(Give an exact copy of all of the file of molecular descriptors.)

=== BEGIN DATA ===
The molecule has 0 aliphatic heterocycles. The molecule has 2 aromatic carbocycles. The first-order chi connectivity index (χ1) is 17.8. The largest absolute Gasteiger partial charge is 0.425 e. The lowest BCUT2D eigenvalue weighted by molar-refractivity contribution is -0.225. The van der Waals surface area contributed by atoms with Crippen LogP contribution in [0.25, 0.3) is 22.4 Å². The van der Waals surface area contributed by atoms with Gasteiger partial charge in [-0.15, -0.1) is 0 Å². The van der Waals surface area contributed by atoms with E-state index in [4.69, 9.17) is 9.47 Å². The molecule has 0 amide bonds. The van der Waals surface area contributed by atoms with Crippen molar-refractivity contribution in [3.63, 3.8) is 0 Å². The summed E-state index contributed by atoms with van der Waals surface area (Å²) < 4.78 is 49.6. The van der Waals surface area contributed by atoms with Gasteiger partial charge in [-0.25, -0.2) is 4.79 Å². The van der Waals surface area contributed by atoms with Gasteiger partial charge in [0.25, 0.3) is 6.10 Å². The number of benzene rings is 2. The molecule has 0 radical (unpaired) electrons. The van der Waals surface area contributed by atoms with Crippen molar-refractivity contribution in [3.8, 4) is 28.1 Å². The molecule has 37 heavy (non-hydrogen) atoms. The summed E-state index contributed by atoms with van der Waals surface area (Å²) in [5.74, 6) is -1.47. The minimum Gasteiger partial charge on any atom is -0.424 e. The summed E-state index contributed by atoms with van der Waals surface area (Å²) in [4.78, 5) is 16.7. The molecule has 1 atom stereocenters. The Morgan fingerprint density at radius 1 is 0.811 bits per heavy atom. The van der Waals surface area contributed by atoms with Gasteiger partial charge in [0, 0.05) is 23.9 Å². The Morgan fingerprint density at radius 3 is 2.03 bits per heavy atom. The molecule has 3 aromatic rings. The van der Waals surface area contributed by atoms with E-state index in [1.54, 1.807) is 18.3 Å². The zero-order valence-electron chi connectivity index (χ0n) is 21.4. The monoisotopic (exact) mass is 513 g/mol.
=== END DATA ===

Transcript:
The molecule has 0 aliphatic heterocycles. The molecule has 2 aromatic carbocycles. The first-order chi connectivity index (χ1) is 17.8. The largest absolute Gasteiger partial charge is 0.425 e. The lowest BCUT2D eigenvalue weighted by molar-refractivity contribution is -0.225. The van der Waals surface area contributed by atoms with Crippen LogP contribution in [0.25, 0.3) is 22.4 Å². The van der Waals surface area contributed by atoms with Gasteiger partial charge in [-0.15, -0.1) is 0 Å². The van der Waals surface area contributed by atoms with E-state index in [4.69, 9.17) is 9.47 Å². The molecule has 0 amide bonds. The van der Waals surface area contributed by atoms with Crippen molar-refractivity contribution in [3.63, 3.8) is 0 Å². The summed E-state index contributed by atoms with van der Waals surface area (Å²) < 4.78 is 49.6. The van der Waals surface area contributed by atoms with Gasteiger partial charge in [-0.25, -0.2) is 4.79 Å². The van der Waals surface area contributed by atoms with Gasteiger partial charge in [0.25, 0.3) is 6.10 Å². The number of benzene rings is 2. The molecule has 0 radical (unpaired) electrons. The van der Waals surface area contributed by atoms with Crippen molar-refractivity contribution in [3.8, 4) is 28.1 Å². The molecule has 37 heavy (non-hydrogen) atoms. The summed E-state index contributed by atoms with van der Waals surface area (Å²) in [5.74, 6) is -1.47. The minimum Gasteiger partial charge on any atom is -0.424 e. The summed E-state index contributed by atoms with van der Waals surface area (Å²) in [4.78, 5) is 16.7. The molecule has 1 atom stereocenters. The Morgan fingerprint density at radius 1 is 0.811 bits per heavy atom. The van der Waals surface area contributed by atoms with Gasteiger partial charge in [0, 0.05) is 23.9 Å². The Morgan fingerprint density at radius 3 is 2.03 bits per heavy atom. The molecule has 3 aromatic rings. The van der Waals surface area contributed by atoms with E-state index in [1.54, 1.807) is 18.3 Å². The zero-order valence-electron chi connectivity index (χ0n) is 21.4. The monoisotopic (exact) mass is 513 g/mol.